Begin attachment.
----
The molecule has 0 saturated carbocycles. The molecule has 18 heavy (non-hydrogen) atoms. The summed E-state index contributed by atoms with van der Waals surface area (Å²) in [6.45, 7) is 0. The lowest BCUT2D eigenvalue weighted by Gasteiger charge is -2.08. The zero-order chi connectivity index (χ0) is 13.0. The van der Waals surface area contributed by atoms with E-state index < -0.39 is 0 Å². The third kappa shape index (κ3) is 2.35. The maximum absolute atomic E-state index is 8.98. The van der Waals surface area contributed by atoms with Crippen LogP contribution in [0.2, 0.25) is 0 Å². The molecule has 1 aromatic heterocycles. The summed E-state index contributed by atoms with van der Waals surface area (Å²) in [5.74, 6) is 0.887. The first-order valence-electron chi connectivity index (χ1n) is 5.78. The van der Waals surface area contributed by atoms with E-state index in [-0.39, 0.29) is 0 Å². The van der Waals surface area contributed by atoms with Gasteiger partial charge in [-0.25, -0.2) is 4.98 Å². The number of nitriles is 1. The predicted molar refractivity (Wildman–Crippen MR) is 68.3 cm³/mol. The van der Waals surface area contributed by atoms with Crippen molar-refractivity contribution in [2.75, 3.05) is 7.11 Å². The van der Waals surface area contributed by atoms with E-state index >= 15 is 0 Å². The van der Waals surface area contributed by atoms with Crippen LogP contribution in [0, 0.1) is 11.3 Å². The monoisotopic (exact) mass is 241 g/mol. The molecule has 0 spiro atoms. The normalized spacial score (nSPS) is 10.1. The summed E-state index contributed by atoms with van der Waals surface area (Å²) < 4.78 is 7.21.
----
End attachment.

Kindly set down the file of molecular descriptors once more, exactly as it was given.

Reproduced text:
The molecule has 0 saturated carbocycles. The molecule has 18 heavy (non-hydrogen) atoms. The summed E-state index contributed by atoms with van der Waals surface area (Å²) in [6.45, 7) is 0. The lowest BCUT2D eigenvalue weighted by Gasteiger charge is -2.08. The zero-order chi connectivity index (χ0) is 13.0. The van der Waals surface area contributed by atoms with E-state index < -0.39 is 0 Å². The third kappa shape index (κ3) is 2.35. The maximum absolute atomic E-state index is 8.98. The van der Waals surface area contributed by atoms with Crippen LogP contribution in [0.2, 0.25) is 0 Å². The molecule has 1 aromatic heterocycles. The summed E-state index contributed by atoms with van der Waals surface area (Å²) in [5.74, 6) is 0.887. The first-order valence-electron chi connectivity index (χ1n) is 5.78. The van der Waals surface area contributed by atoms with E-state index in [-0.39, 0.29) is 0 Å². The van der Waals surface area contributed by atoms with Gasteiger partial charge in [-0.25, -0.2) is 4.98 Å². The number of nitriles is 1. The predicted molar refractivity (Wildman–Crippen MR) is 68.3 cm³/mol. The van der Waals surface area contributed by atoms with Crippen molar-refractivity contribution in [2.75, 3.05) is 7.11 Å². The van der Waals surface area contributed by atoms with E-state index >= 15 is 0 Å². The van der Waals surface area contributed by atoms with Crippen LogP contribution in [0, 0.1) is 11.3 Å². The monoisotopic (exact) mass is 241 g/mol. The molecule has 0 spiro atoms. The normalized spacial score (nSPS) is 10.1. The summed E-state index contributed by atoms with van der Waals surface area (Å²) < 4.78 is 7.21.